P: Competitive Bidding for Affordable Housing Projects on City-Owned Property NO
Will require the Mayor’s Office of Housing and Community Development (MOHCD) to invite developers to submit at least three proposals for an affordable housing project, and for MOHCD to be required to choose the one that is the “best value.” This will slow down the building of desperately needed affordable housing in the City.
Q: Prohibiting Tents on Public Sidewalks NO
Prohibits the placement of tents on public sidewalks without a City permit and allow the City to remove unauthorized tents if the City provides 24-hour advance notice, offers shelter for all tent residents and stores the residents’ personal property for up to 90 days. There may not be adequate shelter to offer people living in tents an alternative. This measure will further criminalize homelessness.
R: Neighborhood Crime Unit NO
Creates a Neighborhood Crime Unit to prevent and investigate crimes that affect neighborhood safety and quality of life when the City has at least 1,971 full-duty uniformed police officers. This measure would increase the criminalization of homeless and low-income residents, and possibly increase the number of people in San Francisco’s jails.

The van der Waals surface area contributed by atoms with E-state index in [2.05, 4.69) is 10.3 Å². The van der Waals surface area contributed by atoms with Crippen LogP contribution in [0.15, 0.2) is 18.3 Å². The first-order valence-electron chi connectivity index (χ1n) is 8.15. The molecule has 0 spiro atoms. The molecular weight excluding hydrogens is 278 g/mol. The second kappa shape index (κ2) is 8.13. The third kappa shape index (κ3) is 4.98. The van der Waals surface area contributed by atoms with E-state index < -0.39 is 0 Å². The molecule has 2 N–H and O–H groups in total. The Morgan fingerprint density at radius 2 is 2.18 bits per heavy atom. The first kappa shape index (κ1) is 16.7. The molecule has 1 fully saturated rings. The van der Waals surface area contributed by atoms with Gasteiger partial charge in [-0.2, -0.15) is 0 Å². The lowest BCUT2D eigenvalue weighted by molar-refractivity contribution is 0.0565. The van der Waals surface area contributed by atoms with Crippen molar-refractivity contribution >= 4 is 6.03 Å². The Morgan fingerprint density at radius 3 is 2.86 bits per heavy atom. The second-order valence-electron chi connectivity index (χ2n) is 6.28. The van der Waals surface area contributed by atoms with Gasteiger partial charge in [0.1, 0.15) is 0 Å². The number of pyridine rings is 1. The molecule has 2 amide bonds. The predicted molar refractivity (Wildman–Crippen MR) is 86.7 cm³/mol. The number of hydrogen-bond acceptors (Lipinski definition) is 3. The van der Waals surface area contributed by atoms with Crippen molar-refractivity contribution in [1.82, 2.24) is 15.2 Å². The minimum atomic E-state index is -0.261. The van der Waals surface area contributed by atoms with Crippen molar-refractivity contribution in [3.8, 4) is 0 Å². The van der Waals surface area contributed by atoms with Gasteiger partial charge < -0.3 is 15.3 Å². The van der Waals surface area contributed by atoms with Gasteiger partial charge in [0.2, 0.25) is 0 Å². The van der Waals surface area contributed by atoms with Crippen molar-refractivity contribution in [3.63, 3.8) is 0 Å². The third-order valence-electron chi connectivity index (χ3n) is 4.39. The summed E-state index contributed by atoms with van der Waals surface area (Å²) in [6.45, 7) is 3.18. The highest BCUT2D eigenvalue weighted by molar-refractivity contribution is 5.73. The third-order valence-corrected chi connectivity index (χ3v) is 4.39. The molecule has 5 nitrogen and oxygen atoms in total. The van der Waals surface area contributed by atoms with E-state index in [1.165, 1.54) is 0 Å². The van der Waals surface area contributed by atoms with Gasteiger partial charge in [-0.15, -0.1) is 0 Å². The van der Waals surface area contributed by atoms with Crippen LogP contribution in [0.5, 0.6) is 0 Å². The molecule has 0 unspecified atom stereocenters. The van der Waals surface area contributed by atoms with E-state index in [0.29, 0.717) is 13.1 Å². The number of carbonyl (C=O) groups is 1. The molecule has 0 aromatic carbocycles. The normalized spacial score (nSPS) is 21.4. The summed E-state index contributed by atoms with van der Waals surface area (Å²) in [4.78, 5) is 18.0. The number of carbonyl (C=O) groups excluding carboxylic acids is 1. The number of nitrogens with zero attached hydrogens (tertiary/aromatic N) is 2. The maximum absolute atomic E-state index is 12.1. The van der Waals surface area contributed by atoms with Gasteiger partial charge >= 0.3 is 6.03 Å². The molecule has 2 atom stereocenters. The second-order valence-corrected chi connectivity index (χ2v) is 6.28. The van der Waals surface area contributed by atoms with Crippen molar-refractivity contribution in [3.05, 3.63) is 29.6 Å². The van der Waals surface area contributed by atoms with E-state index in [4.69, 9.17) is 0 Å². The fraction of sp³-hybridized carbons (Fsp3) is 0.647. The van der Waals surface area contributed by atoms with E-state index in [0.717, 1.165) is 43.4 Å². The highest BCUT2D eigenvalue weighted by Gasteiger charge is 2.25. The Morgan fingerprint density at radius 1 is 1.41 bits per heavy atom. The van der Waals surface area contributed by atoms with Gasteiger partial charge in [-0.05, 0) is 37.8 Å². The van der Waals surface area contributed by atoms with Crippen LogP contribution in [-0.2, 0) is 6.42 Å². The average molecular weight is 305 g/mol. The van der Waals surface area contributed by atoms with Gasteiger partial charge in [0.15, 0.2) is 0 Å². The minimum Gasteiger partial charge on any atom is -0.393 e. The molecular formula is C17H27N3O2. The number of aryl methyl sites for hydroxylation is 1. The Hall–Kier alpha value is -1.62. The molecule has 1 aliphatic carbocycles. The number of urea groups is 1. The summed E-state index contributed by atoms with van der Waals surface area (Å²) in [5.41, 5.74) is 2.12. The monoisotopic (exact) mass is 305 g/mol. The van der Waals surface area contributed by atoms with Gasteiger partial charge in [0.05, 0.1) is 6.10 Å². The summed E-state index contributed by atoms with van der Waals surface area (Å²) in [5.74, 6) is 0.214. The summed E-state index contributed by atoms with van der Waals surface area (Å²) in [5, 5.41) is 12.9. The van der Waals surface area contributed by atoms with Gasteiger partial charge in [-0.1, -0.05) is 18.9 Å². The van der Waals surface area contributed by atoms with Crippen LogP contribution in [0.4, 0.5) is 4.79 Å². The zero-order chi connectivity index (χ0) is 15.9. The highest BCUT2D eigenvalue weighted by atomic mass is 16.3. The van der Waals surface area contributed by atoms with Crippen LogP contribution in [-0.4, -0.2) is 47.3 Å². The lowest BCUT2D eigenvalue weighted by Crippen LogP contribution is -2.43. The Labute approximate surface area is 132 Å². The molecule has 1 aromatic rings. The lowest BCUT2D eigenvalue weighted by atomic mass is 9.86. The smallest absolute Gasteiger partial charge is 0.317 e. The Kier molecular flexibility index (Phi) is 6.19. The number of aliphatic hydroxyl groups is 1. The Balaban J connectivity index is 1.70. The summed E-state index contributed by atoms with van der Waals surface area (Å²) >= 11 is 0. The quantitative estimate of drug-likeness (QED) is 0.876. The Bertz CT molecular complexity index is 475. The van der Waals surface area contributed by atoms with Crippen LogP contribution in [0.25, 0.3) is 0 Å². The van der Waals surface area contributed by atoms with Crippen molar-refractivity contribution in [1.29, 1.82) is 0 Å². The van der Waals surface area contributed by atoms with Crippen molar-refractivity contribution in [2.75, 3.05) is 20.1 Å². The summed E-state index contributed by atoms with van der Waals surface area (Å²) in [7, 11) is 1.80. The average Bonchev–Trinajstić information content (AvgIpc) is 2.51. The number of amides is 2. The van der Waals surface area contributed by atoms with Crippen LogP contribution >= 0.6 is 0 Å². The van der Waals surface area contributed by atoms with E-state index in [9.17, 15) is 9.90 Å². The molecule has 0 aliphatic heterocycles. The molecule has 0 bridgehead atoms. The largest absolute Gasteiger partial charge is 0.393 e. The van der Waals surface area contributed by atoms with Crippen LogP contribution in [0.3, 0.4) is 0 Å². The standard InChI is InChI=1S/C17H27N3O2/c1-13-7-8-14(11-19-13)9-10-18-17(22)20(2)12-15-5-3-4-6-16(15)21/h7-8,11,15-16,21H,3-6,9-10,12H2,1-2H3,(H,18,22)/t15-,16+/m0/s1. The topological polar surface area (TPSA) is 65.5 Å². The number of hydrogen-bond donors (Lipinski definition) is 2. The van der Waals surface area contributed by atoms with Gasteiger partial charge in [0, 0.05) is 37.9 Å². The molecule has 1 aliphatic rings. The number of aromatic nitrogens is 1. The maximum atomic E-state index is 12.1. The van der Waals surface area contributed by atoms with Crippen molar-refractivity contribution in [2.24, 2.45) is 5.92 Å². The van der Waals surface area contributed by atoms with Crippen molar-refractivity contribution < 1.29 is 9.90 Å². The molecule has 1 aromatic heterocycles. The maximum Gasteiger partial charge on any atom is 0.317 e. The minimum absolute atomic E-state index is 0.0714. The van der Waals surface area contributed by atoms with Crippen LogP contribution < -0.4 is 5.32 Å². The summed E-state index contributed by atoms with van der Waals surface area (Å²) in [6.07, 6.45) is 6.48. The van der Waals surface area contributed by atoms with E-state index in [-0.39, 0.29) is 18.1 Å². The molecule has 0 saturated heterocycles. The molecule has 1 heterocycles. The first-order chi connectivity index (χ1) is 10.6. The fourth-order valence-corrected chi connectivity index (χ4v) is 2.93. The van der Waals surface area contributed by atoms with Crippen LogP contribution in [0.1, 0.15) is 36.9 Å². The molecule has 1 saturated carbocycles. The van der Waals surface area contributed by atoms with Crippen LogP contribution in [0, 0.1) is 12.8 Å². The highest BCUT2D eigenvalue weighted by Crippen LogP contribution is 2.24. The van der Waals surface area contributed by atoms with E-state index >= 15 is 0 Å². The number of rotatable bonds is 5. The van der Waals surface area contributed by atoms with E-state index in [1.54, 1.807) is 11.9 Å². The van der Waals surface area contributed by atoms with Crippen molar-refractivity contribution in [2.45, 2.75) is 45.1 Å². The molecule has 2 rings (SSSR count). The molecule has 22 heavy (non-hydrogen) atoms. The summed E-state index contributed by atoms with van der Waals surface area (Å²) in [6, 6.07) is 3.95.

S: Allocation of Hotel Tax Funds YES
This measure would require the Board to allocate annually the money raised by the Hotel Tax for the Arts Commission, the City’s War Memorial, and establish the Ending Family Homelessness Fund.
U: Affordable Housing Requirements for Market-Rate Development Projects NO
Will increase the income eligibility limit for on-site rental units for all new and existing affordable housing units to make them affordable for households earning up to 110% of the area median income. This will eliminate eligibility for homeless and working class people from market rate affordable housing by lifting the income requirements retroactively to about $115,000 for a family of four.
W: Real Estate Transfer Tax on Properties Over $5 Million YES
Will increase the transfer tax rate for sales of residential and commercial properties from 2% to 2.25% for sales from $5 million up to $10 million; from 2.5% to 2.75% for sales from $10 million up to $25 million; and from 2.5% to 3% for sales of $25 million or more.